Victory Plaza
Adjacent to American Airlines Center and framing its south entrance are media and entertainment office buildings Victory Plaza East and West, home to WFAA-TV and Cumulus Media. Together these buildings comprise 165,000 square feet of office space and 65,000 square feet of retail space. The buildings align perpendicular from the Center’s south entrance. A plaza occupies space between the buildings, serving as a gathering area for major outdoor events. Large media screens operate continuously, providing entertainment in the plaza. When Victory Plaza first opened, fountains were included in the center of the plaza, adding a whimsical touch and visual, if not actual, relief during summer. The fountain jets emerged in varied heights from stone stars inlaid into the plaza deck and were accented by color lights at night.

A residential tower across North Houston Street from Victory Plaza East office building is Cirque, located at the corner of Olive and North Houston streets, with the main entry on North Houston. This 28-story building was completed in 2008 and houses 252 apartments with retail at the first level and a 25,000 square foot roof garden at the sixth level of the adjacent attached parking garage.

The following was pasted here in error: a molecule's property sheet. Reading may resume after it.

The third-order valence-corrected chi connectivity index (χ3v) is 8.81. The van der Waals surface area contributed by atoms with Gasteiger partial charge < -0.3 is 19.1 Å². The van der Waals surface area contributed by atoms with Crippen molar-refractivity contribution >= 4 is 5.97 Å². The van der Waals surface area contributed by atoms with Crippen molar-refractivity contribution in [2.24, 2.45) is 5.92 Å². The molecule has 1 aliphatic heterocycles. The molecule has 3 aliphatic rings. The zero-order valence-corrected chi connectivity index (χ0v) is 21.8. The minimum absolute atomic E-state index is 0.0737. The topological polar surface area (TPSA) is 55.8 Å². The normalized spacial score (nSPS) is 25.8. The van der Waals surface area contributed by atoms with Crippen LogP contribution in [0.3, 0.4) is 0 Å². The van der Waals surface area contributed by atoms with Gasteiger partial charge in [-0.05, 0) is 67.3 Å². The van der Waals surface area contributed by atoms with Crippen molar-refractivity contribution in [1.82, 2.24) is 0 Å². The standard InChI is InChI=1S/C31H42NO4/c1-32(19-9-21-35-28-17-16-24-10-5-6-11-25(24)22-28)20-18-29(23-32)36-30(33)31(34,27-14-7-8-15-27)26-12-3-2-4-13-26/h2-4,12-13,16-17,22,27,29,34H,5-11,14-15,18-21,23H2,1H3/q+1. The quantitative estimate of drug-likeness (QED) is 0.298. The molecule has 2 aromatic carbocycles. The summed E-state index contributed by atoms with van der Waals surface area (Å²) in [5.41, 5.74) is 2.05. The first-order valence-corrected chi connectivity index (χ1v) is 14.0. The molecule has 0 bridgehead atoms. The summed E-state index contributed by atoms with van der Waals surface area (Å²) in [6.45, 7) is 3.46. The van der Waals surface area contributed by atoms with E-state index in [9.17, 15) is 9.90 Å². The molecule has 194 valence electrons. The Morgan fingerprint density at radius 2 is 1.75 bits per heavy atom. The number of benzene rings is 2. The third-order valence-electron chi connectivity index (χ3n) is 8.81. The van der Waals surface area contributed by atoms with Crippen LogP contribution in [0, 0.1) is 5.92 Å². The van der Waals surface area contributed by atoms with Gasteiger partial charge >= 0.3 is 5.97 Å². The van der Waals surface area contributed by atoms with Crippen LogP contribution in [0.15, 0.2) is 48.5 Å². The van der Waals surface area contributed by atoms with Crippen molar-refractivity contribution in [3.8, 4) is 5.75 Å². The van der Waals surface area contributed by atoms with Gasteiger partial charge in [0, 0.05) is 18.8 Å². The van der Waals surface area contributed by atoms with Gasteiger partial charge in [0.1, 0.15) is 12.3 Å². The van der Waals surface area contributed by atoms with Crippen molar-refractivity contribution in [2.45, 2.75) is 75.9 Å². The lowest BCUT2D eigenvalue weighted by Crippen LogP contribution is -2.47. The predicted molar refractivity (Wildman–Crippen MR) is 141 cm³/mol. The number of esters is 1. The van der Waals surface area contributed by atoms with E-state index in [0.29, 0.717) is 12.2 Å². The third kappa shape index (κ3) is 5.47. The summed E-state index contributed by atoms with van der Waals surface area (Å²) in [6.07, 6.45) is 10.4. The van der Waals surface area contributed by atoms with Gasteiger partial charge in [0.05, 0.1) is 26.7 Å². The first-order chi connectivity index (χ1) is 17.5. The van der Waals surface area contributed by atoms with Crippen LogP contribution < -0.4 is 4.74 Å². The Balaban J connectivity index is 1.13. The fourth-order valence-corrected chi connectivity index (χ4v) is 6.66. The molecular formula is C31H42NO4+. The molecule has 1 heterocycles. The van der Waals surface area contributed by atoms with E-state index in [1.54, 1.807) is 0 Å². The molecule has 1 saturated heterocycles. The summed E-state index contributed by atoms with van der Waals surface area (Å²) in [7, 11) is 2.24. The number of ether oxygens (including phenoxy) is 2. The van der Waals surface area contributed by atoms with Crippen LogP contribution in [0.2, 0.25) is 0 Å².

W Hotel & Residences
W Hotel and Residences and Cirque anchor the north end of an arc of hospitality and residential use along North Houston Street, the bulk of residential development with Cirque located directly across N. Houston to the northeast. The other buildings comprising this arc include The Vista Apartments, The Terrace and The House, the latter condominium buildings with The House framing the skyline in a high-rise to complement the hotel and Cirque to the north.

The W Hotel is a 252-room luxury hotel, first of the W hotels in Texas. The hotel comprises the lower half of the building with 83 residences occupying the floors above. A smaller south tower was built at the south end of the base building to accommodate additional demand for the residences, comprising 63 units for a total of 146 condominiums in this 33-story building. Within the hotel are a restaurant (Craft) and (Ghost) bar open to the public, a spa and a pool located approximately halfway up the north tower. This complex, along with The House at the other end of the development, provides highest-end living for this entertainment and business district. The main entrance to W Residences is to the south and just away from hotel forecourt entrance along Victory Park Lane. The parking garage entrance for both is on North Houston Street.